All of the winter flakes are formed of something other than snow. The low relative humidity of cold weather wreaks havoc on our skin, making it dry and flaking. Not only does the air become drier, but interior heating dehydrates the skin even more. What’s the end result? The itch of winter.
Skin health is crucial not only for aesthetic reasons but also because skin performs so many of the body’s vital functions. It defends the body from the numerous viruses and germs that a person is exposed to on a regular basis, among other things. It also shields you from the sun’s harmful UV radiation, which can harm your cells. Healthy skin also allows a person to react more quickly to significant changes in their environment by allowing them to sense discomfort or pressure. The colder months may wreak havoc on your skin, producing disorders like xerosis (dry skin) and eczema (itchy, dry, reddish spots or lesions on the skin), all of which have varying degrees of severity.
Change your soap.
Soaps like Zest, Irish Spring, and Dial are great detergents, but they rob your skin of its natural oils. In the winter, that squeaky clean feeling is really terrible for your skin because it implies you’ve washed away the natural barrier that prevents your skin from drying out. Consider light soaps, such as Dove, or washes, such as Cetaphil, that are gentle on the skin and don’t strip away vital oils during the winter.
Bath as if you’re a baby.
While a warm shower feels nice in the winter, hot water can irritate the skin and remove natural moisture. Set your shower to a temperature that is appropriate for bathing a newborn.
Rehydrate after gently drying off.
Your skin is susceptible to moisture when you get out of the shower. Because your skin is moist and porous, pat it dry with a towel. Avoid rubbing or scrubbing. Then apply a non-scented, non-colored moisturizer right away. Mineral oil and petroleum jelly are also excellent after-shower moisturizers. In general, tub creams are more moisturizing than lotions in bottles, so scoop rather than the pump!
To moisturize your dry skin, use a body lotion.
It is critical to supply your skin with adequate food and hydration. Moisturizing creams are the most effective way to combat dry skin. Your skin cells will be nourished and hydrated with the right moisturizing lotion. Applying a heavy moisturizer as soon as you get out of the bath or shower, and then once more throughout the day, will keep your skin feeling soft and smooth. Glutathione lightening body lotion is the most popular lotion that is extremely high in moisturization and is simply the best to fix your winter.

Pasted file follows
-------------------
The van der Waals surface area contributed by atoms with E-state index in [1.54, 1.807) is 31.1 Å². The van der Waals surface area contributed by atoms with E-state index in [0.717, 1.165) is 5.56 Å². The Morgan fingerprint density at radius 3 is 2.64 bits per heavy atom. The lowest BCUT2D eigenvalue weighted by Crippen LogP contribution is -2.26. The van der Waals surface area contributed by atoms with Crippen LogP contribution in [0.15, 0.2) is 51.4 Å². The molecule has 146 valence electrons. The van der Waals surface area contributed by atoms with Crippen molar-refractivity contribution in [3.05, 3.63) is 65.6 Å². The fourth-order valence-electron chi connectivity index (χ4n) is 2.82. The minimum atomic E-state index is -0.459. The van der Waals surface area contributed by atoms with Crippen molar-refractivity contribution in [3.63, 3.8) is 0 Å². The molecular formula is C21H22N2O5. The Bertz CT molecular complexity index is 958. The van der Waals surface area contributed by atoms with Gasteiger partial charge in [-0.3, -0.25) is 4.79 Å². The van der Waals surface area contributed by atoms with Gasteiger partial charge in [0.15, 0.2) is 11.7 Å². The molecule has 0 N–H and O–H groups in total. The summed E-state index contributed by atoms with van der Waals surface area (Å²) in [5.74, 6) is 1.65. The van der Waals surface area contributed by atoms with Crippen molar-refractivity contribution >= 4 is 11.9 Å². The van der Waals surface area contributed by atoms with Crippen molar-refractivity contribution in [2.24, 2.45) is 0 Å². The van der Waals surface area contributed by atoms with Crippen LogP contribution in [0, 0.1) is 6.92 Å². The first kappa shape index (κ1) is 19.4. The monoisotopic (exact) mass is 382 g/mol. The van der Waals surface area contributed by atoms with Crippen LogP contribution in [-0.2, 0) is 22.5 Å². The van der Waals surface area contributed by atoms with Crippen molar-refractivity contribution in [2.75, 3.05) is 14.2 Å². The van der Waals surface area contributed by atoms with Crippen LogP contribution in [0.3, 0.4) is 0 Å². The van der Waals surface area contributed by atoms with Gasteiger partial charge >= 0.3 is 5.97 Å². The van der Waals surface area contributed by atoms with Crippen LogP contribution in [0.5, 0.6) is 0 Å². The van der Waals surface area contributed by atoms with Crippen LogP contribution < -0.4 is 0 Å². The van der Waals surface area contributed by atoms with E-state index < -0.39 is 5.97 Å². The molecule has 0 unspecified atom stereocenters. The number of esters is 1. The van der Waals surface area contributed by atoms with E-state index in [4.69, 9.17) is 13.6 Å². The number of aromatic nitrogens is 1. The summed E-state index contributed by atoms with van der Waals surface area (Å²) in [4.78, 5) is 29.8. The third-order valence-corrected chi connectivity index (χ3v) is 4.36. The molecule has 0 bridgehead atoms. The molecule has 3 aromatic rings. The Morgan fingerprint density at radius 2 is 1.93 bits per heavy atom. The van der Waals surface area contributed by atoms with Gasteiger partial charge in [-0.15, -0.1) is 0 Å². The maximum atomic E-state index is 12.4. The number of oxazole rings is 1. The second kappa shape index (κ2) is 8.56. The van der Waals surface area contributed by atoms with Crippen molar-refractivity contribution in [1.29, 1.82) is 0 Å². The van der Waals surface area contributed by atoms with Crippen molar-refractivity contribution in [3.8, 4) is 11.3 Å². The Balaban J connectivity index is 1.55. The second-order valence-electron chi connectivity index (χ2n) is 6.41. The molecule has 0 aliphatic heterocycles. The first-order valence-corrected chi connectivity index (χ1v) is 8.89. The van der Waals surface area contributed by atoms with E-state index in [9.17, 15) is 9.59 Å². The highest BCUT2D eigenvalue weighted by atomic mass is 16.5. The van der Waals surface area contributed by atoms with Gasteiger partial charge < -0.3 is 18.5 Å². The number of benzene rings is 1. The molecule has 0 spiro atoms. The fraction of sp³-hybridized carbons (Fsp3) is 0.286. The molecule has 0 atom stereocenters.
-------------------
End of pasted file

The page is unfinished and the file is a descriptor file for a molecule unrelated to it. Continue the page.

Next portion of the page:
Laundry should be winterized.
Switch your washing products if you have dry skin in the winter. Look for detergents that don’t include any colors or scents that could irritate your skin. Even if you’ve been using the same brand for years, this can happen! Winter itch is also known to be caused by dryer sheets. Either avoid using dryer sheets completely or choose a type that is made of paper rather than composite fibers.
Stop using hand sanitizer.
Alcohol in hand sanitizer might cause your skin to dry out. If you don’t work in the medical sector, you can usually get away with simple hand cleaning.
Consult a dermatologist if your skin becomes inflamed, red, spotty, scaly, itchy, or crusty; he or she can prescribe medicated topical creams to treat the condition and perhaps prevent infection.
Do not expose yourself to excessive cold.
In certain people, cold temperatures might cause skin problems or frostbite. If you notice color changes in your hands or feet, along with pain or ulceration, see a doctor right once. You may have frostbite if you experience severe pain and loss of sensation in a finger or toe.
Use sunscreen to protect your dry skin from the sun.
Keep in mind that the winter sun might be harmful to your skin. If you expect to stay outside for an extended period of time, even in the winter, you should use sunscreen with a sun-protection factor of 15 or more. Overexposure to the sun can cause premature skin aging and skin cancer.
Avoid tanning in the winter.
Artificial sunlamps and tanning beds are always harmful to the skin and increase the risk of skin cancer. Use self-tanners with extra moisturizer if you want to preserve your summer glow, as self-tanners can dry out the skin.